With this potential in hand, the researchers explored whether stress granules are directly involved in pausing translation under stress or whether stress granules form after translation has halted, a hotly contested subject in the field. “We never understood which comes first,” said Kim. “It’s like the chicken or the egg situation.”

The researchers demonstrated that inhibition of G3BP1 does not influence translation rates in cells. “We inhibit it, we lose stress granules, but we see there’s no rescue of translation,” explained Freibaum. “It puts a little stronger nail in the coffin of the idea that stress granules are intimately linked with inhibiting translation.”

A tool to investigate condensate drugging

There is still much to learn about RNP granules, especially their links to disease. The nature of how they manifest means that directly observing their connection with neurodegenerative disorders is currently impossible.

“In terms of understanding granule formation in living organisms, we are at a very early stage,” said Kim. “There are links between granule formation and pathology, but we don’t really understand if this pathology is coming from those granules.”

Targeted inhibitors are key to filling these knowledge gaps, and as Taylor emphasizes, the entire condensate landscape benefits from the lessons learned here. “Beyond the generation of tools for studying stress granules,” he said, “this work provides proof-of-concept that understanding the constituents of condensates and their relative contribution to condensation provides a blueprint for manipulating these structures for therapeutic purposes.”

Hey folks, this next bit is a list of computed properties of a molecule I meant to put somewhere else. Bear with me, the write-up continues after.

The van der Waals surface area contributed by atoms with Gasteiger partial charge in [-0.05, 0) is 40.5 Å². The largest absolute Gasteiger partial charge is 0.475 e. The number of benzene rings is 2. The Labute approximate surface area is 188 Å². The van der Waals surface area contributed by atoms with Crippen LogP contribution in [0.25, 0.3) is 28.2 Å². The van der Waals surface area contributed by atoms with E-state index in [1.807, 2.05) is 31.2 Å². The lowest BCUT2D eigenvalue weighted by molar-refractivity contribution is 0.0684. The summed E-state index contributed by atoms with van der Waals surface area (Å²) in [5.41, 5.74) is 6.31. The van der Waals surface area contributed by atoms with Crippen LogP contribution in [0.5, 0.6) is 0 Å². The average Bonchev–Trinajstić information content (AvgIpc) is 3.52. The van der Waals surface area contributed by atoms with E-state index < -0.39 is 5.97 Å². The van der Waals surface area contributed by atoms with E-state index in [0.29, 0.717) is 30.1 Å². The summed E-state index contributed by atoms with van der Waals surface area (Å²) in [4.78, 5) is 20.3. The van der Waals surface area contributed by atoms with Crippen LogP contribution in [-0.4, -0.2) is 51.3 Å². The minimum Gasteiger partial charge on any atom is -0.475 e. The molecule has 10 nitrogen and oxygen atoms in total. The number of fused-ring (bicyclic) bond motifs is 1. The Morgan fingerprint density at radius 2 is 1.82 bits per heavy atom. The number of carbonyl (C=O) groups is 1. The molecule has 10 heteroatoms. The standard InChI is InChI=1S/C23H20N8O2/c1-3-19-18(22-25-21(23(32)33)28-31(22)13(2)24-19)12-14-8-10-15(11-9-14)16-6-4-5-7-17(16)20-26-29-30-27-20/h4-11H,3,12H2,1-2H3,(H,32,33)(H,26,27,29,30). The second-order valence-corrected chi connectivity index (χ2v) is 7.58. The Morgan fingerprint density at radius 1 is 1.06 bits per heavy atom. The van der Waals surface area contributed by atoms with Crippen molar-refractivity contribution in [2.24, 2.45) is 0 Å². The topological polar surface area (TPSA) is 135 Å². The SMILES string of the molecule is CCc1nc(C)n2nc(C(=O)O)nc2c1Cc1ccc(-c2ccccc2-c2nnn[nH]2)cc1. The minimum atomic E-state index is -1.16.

The addition of G3BP inhibitors is a game-changer. This discovery will allow for more rigorous investigations to address the connection between RNP granule formation and disease pathogenesis and whether targeting condensate formation is a viable route to therapy.

About the author

Scientific Writer

Brian O’Flynn, PhD, is a Scientific Writer in the Strategic Communications, Education and Outreach Department at St. Jude.

More Articles From Brian O'Flynn

Related Posts

Blazing a TRAIL in acute myeloid leukemia treatment

Study reveals the neurochemical gatekeeper to learning and the key to unlocking it

Drug which blocks stress granule formation offers insight into biomolecular condensates

Stay ahead of the curve